Hunter: Most of our summer tour is with Dillinger Escape Plan. We’re also doing some Warped Tour dates, so I don’t necessarily know who’s on that. Check warpedtour.com or whatever.
Something like that. Got it.
Hunter: Nightmare of You, also, will be playing with us on select dates.
Okay. So you wrap up the tour in early August, and then you have two dates in Japan for the Summersonic music festival. You’re playing with bands like Metallica and the Deftones and Tool… how did you get involved in Summersonic, and what are some of the other festivals you’ve played in in the past?
Hunter: We’ve actually played Summersonic before, and we love playing Japan. Japan’s probably my favourite place to visit, so we’re obviously not going to turn down an offer to play that festival. I don’t think that has anything to do with Metallica or Tool, but it’d be kind of rad to play with them.
They’re actually playing the festival too, so…
Hunter: Last time we played Summersonic, we actually were able to see a lot of the bands we were playing with, which is not typical of a lot of festivals. Sometimes you’re just too busy to check out the other bands, so hopefully we’ll be able to see them this time around.
If you were going to create an ideal concert for yourself to go see – not play – who would be in the line-up, and where would you hold the show?
Hunter: Okay, I’d probably hold it at the Arco Arena in Sacremento.
Hunter: I’d wanna see Tone Loc, Huey Lewis, James Brown, Debbie Gibson, Jimmy Hendrix Experience and… maybe Sugar Ray. That’d be awesome, seriously. And tickets would be $15.
Oh yeah? What would the money go to?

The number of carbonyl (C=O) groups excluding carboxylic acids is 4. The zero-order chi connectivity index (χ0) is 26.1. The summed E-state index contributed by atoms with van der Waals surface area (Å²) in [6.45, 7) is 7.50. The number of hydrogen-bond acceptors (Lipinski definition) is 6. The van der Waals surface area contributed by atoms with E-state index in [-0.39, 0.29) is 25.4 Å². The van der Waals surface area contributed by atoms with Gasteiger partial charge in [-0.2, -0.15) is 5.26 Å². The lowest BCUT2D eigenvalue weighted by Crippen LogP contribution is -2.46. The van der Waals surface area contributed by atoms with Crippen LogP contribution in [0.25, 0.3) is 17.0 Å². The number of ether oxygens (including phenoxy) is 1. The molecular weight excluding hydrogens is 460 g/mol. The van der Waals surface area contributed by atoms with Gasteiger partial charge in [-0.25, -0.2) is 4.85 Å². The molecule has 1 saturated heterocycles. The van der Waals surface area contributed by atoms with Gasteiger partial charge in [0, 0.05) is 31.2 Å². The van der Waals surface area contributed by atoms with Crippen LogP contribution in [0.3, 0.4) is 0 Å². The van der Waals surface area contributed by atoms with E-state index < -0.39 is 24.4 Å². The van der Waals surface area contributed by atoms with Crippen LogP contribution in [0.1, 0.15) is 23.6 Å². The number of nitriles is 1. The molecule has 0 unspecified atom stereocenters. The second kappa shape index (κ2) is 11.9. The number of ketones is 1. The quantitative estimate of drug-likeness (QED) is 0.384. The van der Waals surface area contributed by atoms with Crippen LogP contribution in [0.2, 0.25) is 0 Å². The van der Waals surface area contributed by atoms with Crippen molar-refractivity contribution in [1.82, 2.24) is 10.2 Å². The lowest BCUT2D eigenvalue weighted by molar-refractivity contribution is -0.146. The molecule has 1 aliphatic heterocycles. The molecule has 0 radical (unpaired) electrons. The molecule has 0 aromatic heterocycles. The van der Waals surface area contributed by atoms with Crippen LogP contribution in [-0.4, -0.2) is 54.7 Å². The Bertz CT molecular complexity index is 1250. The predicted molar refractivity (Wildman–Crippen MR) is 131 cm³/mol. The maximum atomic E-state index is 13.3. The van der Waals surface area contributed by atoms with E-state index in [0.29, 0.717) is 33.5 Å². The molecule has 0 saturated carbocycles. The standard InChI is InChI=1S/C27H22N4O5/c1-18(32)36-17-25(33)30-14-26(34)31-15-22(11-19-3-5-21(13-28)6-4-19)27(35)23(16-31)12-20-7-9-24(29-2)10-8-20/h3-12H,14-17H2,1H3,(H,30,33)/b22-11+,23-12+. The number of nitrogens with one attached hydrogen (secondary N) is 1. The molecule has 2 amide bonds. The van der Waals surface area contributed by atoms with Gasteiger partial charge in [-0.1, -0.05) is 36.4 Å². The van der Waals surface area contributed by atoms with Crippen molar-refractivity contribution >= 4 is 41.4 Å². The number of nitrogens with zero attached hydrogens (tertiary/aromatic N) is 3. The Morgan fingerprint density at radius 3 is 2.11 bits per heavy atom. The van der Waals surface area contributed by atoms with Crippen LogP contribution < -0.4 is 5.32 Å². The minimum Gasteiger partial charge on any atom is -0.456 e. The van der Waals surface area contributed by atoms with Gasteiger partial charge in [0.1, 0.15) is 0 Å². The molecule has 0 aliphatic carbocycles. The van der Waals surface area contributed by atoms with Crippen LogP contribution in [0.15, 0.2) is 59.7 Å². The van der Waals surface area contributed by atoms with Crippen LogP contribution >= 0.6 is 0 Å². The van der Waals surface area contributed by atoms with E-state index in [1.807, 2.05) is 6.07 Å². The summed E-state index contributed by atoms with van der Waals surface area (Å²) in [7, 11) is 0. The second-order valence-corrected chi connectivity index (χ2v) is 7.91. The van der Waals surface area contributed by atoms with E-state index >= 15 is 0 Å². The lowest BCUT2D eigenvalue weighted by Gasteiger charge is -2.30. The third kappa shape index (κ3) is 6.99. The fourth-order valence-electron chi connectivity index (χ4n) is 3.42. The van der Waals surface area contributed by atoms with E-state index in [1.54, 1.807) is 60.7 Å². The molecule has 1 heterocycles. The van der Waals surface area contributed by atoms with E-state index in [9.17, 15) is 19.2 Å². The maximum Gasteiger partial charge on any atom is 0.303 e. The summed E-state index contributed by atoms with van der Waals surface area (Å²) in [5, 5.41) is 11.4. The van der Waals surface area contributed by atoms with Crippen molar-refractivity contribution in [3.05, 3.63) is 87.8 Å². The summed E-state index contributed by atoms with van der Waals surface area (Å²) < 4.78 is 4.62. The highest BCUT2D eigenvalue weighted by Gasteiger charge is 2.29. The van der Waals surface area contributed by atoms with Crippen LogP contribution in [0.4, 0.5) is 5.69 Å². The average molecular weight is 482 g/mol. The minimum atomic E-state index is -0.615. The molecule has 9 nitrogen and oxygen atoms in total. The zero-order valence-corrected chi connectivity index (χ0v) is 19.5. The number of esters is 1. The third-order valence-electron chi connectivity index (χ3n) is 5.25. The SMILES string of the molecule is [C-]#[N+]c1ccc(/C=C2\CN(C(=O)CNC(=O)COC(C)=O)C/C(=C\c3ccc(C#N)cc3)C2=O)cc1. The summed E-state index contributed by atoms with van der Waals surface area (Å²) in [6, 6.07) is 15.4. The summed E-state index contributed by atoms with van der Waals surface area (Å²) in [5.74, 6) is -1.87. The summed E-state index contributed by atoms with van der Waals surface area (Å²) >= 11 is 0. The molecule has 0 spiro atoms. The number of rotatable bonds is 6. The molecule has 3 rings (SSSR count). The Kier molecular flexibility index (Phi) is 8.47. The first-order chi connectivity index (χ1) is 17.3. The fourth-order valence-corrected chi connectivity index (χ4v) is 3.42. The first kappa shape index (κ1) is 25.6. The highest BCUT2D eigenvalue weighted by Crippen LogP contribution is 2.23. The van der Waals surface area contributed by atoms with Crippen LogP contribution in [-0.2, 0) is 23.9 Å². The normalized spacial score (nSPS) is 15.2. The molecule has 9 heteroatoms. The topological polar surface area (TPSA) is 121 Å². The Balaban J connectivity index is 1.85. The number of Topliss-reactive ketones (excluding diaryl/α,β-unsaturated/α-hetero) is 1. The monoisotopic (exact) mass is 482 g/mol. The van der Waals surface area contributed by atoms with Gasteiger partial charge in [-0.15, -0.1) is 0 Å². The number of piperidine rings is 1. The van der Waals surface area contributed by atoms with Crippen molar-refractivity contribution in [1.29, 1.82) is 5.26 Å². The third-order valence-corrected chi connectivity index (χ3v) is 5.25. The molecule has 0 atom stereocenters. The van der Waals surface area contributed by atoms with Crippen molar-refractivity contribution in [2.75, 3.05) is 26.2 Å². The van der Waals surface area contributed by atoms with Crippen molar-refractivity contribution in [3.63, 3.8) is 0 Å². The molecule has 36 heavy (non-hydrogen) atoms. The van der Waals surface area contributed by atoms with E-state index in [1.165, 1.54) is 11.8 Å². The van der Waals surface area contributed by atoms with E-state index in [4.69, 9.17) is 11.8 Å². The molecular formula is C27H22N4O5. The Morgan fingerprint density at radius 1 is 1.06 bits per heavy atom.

Hunter: It would go to me. Alright. [laughing]
Fabulous. [laughing] So what is your proudest moment with AFI to date?
Hunter: Proudest moment? Oh gosh, I don’t know. I think, every time we finish a record. That’s something to be really proud of. We have received several awards and accolades and what have you over the years, and those were all really great and an honour to receive… but I think mostly the thing I’m proud of is putting out a record that I’m really happy with. Actually, any time we just step out onto the stage, and there’s people there that are obviously excited to see us play. That’s just really cool to be able to see something that we’ve done, something that we’ve created. But other than that… I try not to take any of that for granted.
So there’s a lot of touring to promote the new album coming up, but aside from that, what else does AFI have planned for 2006?
Hunter: Just that. I mean, aside from the tour dates that you’ve mentioned, we have a bunch of stuff that’s tentative. I don’t know that I’ll be sleeping in my own bed at all during 2006. It’s just a lot of touring, and that’s really all we can do – as much as we can. We’d really like to play our new stuff for as many people as possible, so that’s really our main goal.